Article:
With an incomplete understanding of the term, many organisations find themselves inadvertently overconfident in their actual capabilities to fend off cyberthreats. This speaks to the importance of building a single, clear and common definition from which organisations can learn from one another, benchmark their standing and construct a comprehensive security programme.

Defining Security Culture: The Seven Dimensions

In an effort to measure security culture through an objective, scientific method, the term can be broken down into seven key dimensions:

  • Attitudes: Formed over time and through experiences, attitudes are learned opinions reflecting the preferences an individual has in favour or against security protocols and issues.
  • Behaviours: The physical actions and decisions that employees make which impact the security of an organisation.
  • Cognition: The understanding, knowledge and awareness of security threats and issues.
  • Communication: Channels adopted to share relevant security-related information in a timely manner, while encouraging and supporting employees as they tackle security issues.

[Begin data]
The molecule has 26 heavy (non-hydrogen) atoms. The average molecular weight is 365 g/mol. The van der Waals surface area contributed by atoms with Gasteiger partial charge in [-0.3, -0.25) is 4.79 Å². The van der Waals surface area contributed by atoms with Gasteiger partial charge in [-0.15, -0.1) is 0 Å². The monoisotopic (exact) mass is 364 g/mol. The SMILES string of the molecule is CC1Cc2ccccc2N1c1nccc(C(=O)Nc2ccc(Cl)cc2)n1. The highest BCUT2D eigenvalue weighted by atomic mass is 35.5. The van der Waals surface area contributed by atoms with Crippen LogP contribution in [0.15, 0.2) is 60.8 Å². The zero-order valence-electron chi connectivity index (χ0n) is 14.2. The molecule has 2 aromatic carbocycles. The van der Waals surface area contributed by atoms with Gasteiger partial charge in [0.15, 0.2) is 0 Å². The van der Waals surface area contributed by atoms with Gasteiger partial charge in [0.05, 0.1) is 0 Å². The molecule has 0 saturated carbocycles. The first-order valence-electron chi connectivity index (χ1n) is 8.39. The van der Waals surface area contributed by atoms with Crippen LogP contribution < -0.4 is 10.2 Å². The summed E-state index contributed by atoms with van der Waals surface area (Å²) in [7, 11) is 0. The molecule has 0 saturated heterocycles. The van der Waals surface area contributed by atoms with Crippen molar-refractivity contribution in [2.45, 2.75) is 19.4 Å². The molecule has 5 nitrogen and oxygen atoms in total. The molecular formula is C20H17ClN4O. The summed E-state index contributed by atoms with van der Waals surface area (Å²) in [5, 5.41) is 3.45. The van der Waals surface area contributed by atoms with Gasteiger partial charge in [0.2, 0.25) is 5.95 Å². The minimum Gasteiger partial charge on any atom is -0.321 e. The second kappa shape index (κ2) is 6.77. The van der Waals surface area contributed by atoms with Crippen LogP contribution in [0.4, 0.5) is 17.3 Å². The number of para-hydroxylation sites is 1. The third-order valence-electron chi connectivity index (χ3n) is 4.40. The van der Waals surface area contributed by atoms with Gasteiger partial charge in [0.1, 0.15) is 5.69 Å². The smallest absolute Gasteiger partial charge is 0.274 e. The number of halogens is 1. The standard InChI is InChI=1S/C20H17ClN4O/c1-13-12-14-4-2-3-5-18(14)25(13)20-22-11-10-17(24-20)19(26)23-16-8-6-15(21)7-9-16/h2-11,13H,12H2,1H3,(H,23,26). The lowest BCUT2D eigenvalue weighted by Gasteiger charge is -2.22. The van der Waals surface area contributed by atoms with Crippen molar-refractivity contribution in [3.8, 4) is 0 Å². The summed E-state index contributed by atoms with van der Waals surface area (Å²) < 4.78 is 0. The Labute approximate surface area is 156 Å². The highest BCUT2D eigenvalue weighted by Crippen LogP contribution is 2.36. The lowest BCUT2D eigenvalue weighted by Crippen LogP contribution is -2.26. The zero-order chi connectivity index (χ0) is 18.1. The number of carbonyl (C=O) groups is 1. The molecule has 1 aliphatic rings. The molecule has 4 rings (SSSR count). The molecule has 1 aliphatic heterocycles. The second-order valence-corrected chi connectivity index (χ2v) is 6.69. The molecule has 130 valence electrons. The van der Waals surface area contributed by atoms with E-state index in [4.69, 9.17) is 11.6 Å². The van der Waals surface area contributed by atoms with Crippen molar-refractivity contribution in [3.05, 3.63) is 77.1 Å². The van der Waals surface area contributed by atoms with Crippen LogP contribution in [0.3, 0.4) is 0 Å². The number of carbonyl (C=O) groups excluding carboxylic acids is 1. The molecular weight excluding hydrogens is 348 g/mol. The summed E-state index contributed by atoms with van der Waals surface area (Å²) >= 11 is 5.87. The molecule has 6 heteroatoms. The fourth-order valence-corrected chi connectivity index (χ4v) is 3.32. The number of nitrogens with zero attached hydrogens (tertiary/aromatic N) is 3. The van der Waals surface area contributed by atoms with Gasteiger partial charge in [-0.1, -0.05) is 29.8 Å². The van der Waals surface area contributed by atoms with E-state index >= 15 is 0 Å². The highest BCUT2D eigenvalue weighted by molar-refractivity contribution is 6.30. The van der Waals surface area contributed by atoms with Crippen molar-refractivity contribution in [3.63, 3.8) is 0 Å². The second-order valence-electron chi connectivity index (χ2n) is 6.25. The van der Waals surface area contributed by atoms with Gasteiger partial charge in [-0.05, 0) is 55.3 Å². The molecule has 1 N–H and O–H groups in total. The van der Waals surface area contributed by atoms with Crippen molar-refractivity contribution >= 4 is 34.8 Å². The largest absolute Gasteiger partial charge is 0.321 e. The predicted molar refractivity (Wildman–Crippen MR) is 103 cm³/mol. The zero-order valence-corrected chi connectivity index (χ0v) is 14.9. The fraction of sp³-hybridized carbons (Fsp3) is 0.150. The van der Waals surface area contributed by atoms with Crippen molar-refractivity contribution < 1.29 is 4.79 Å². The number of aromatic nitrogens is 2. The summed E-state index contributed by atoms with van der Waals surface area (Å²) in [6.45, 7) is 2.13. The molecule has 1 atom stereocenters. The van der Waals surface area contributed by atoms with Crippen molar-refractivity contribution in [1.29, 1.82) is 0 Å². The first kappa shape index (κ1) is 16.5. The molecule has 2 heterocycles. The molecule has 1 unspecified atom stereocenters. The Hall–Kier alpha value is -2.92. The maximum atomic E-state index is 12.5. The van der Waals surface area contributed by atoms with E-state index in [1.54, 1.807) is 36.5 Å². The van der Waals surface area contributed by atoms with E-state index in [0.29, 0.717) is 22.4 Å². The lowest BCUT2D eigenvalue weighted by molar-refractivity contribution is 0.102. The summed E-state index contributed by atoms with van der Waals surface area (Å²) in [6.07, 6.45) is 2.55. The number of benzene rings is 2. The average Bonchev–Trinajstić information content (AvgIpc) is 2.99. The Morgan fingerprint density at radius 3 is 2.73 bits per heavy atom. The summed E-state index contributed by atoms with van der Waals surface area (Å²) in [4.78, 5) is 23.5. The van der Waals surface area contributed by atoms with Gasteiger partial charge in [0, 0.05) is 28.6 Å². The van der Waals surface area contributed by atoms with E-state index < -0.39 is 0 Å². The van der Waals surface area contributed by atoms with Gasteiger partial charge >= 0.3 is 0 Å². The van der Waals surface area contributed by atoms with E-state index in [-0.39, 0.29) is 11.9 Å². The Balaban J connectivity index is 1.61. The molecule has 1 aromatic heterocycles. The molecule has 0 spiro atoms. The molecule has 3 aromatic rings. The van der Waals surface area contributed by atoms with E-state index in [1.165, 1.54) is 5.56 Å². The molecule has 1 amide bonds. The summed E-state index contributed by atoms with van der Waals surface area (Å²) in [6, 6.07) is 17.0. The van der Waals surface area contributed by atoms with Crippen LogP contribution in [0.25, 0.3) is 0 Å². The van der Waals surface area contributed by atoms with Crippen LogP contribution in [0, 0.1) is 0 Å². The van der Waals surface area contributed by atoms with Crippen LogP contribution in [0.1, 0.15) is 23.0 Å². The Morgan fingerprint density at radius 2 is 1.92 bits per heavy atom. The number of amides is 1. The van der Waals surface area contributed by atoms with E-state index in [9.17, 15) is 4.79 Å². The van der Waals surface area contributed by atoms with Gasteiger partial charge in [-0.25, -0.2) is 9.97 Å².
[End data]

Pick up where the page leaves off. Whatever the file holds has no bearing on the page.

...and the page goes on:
• Compliance: Written security policies and the extent that employees adhere to them.
  • Norms: Unwritten rules of conduct in an organisation.
  • Responsibilities: The extent to which employees recognise their role in sustaining or endangering their company’s security.

All of these dimensions are inextricably interlinked; should one falter so too would the others.

The Bearing of Banks and Financial Institutions

Collecting data from over 120,000 employees in 1,107 organisations across 24 countries, KnowBe4’s ‘Security Culture Report 2020’ found that the banking and financial sectors were among the best performers on the security culture front, with a score of 76 out of a 100. This comes as no surprise seeing as they manage highly confidential data and have thus adopted a long tradition of risk management as well as extensive regulatory oversight.